The developer, on the other hand, knows exactly what they want: “they come to you and say: this is the lot, and we want 8 condos in it.” That leaves room for only a couple two-bedroom apartments, and the rest bachelors, all within the footprint of what was once a duplex or triplex apartment block.

“It’s more profitable to sell more condos than to sell more bedrooms,” Alex points out.

There’s another catch: buildings under three stories fall within part 9 of the building code, which is more lenient in terms of fire safety regulations. But by sinking in a couple basement suites and adding a mezzanine (which must not exceed a certain percentage of the floorspace), it’s possible to squeeze five levels into a building that is officially only three stories high. At least there’s a sliver of good news: just this year the city stopped allowing windowless rooms.

And while we may be in favour of urban density, tightly-packed residential units are not synonymous with density of inhabitants.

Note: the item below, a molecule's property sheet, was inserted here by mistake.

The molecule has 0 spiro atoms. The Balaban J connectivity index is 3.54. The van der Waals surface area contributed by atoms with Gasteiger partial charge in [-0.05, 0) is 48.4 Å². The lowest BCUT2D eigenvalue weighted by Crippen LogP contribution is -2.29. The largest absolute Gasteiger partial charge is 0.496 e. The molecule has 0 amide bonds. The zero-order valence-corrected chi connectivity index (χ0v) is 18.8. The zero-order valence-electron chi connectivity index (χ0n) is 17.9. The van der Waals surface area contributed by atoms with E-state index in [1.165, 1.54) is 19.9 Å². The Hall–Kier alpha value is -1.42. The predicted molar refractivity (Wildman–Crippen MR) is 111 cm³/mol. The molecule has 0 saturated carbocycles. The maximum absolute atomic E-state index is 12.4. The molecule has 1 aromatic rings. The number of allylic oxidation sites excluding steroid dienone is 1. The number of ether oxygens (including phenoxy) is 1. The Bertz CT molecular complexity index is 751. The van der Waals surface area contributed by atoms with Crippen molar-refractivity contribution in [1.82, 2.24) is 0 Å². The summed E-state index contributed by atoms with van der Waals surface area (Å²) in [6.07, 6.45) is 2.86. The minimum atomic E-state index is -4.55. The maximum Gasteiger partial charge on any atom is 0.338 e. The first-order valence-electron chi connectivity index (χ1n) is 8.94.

“All these properties with great potential are being turned into one single type of real estate that is not family friendly: it’s all geared to young professionals without children. They’re not big enough for a growing family and there’s no flexibility in the space,” says Alex.

Another thing that she laments is that, with the requirement to transform every square inch of the lot into square-footage of floorspace, there’s a tendency to lose the individual entrances, balconies and outdoor staircases that are typical of Montreal’s urban landscape, and that create a dialogue between public and private space.

Of course, being an architect, she also dwells on the aesthetics: “It’s all going to look very 2010,” she sighs, “….and not in a good way.”

targeted development

“Projet à développer / 8 condos / plan d’architect et permis de construction inclus,” the sign says, indicating that this triplex on Christophe Colomb in Rosemont-Petite-Patrie will be torn down and replaced with a condo development.



  1. It really is tragic that facades are getting more and more simplistic and ugly. The ornate masonry of our architecturally rich heritage is disappearing at an alarming rate. Even if you could afford an expert mason worker to make your building pretty, you’d be hard pressed to even find one that could.